Wednesday, June 20, 2012
This is a rerun of a blog I wrote several years ago, which I try to publish every Father's Day. (Sorry I'm late this year!)
I’m sure you have seen them—the employees huddled outside the store on their break with cigarettes in hand; the young mother smoking outside her car while her child waits in his car seat; the middle-aged man taking one last puff and throwing his ciggie butt to the ground before entering the restaurant; the pretty young lady in the car ahead of you, flicking her ashes out the window. They’re all over, people who smoke. Every time I see somebody doing this, I think of my father, who spent his last days hooked up to an oxygen tank due to chronic emphysema after years of smoking. I always wish I could tell these people what he went through, and how they are endangering their health. Maybe they already know that smoking is bad, and they just don’t care. But I do think far too many people, especially the younger ones, may think they are “invincible” and aren’t even considering what repercussions their habit could bring.
Like many from his generation, my father began smoking in his teens, probably as a way to be cool or to fit in. Most people then were not aware of the dangers of this practice, and it was more socially acceptable. Ricky and Lucy smoked, Rob and Laura Petrie smoked, The Beatles smoked. Even my mother lit up a cigarette occasionally to be social. I myself experimented with tobacco in my teens, to be bad and rebel. Luckily I was smart enough to realize I did not want to become hooked, so I soon quit. So did my mother, when I was a kid.
But my father kept smoking, year after year. The above photo shows him in his early 30’s in 1956, just before I was born. You can clearly see the cigarette in his hand, along with the smile on his face. This man would soon become the proud father of a daughter (me) and a son, born a few years later. He enjoyed a long career as a plumber and pipe-fitter, even owning his own business for a number of years. He actively pursued hobbies such as golf, bowling, and fishing. He especially looked forward to his annual fishing trip with a buddy. There was nothing he liked more than being out on the lake, with fishing pole in hand. All this time, he smoked. As he got older, I remember him switching to pipes. I’m not sure if he thought this was safer or not, but he was still inhaling the smoke. But he continued to work and stay active.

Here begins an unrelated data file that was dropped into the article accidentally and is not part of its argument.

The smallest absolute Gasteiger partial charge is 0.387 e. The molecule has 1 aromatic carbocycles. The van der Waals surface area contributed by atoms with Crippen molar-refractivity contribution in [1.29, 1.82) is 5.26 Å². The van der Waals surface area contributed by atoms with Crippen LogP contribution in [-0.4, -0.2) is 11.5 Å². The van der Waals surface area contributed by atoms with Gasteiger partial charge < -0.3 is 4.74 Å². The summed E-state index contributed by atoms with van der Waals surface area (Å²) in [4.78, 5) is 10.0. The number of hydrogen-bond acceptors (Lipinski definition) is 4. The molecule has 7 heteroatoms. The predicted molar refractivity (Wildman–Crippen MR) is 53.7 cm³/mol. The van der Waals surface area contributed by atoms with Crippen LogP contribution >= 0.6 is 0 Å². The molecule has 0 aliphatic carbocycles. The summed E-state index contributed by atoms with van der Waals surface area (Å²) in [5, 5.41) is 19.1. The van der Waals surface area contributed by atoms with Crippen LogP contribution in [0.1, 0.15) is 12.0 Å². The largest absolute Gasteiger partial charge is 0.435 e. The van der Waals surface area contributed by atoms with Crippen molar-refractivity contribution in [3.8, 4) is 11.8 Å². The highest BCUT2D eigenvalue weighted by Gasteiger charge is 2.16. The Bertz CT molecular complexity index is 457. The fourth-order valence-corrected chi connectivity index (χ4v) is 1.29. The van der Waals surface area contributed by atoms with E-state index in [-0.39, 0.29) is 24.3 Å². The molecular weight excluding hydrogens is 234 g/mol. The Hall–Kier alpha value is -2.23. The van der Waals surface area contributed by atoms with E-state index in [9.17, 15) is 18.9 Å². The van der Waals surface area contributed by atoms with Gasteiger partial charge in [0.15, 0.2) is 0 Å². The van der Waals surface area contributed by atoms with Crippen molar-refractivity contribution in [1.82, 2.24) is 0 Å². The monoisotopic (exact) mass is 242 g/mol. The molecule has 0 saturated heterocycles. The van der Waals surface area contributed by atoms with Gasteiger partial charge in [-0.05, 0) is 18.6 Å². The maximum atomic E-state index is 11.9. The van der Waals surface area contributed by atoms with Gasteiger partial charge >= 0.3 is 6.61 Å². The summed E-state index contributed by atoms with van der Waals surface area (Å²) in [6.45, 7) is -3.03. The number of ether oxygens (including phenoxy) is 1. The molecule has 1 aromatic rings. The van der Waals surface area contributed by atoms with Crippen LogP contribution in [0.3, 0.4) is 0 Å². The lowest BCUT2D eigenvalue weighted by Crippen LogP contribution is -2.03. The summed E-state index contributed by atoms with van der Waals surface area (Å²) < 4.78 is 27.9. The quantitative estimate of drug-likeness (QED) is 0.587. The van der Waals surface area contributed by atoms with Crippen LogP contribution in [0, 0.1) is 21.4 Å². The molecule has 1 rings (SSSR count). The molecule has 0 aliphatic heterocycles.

However, probably starting in his 60’s, his health began to deteriorate, especially going downhill in his 70’s. He was diagnosed with emphysema, and had a hard time catching his breath. He blew his nose almost constantly. He did stop all smoking, including the pipes, but by this time it was too late—the damage had been done. I knew he was not doing well, but even so, I was stunned when I visited him one day and found him hooked up to a portable oxygen tank. It held enough oxygen to last for a couple of hours, and he had to lug this thing around with him everywhere he went. Needless to say, this severely limited his mobility. No more golf or bowling, and fishing was out of the question. It was all he could do to fix himself a meal. He suffered several other health problems as well, probably caused or exacerbated by smoking, and finally passed away the end of 2005 at age 80. Even though he lived to a fairly “ripe old age”, he may have lived even longer and certainly with a much better QUALITY of life during his senior years, had he not been dependent on tobacco.
Do an online search for “dangers of smoking” or any similar combination, and you’ll come up with all kinds of sites with lists of common and not-so-common maladies linked to this habit: lung cancer, mouth and throat cancer, heart disease, bladder cancer, bronchitis, emphysema, high blood pressure, stroke, osteoporosis, early menopause, the list goes on. There are a lot of really bad things smokers have to watch out for. Even second-hand smoke can be a danger, causing far more lung cancer deaths than other sources of air pollution. Not to mention smokers pay more for insurance and increase health care costs for everyone.
So, if you smoke, stop. If you are thinking of starting, don’t. I have a hard time figuring out why people still smoke at all considering what we know today. Yet they do. I don’t know what it is, if it’s a “smoking gene” or the desire to fit in and be cool, or youngsters try it to rebel and end up hooked, or what. It is probably all these things. But I just think that more people, especially youngsters, should be aware of what can happen as you age. Death is inevitable, but we can take steps to stay healthy for as long as possible. We are not all invincible as many young people believe. My father is proof of that.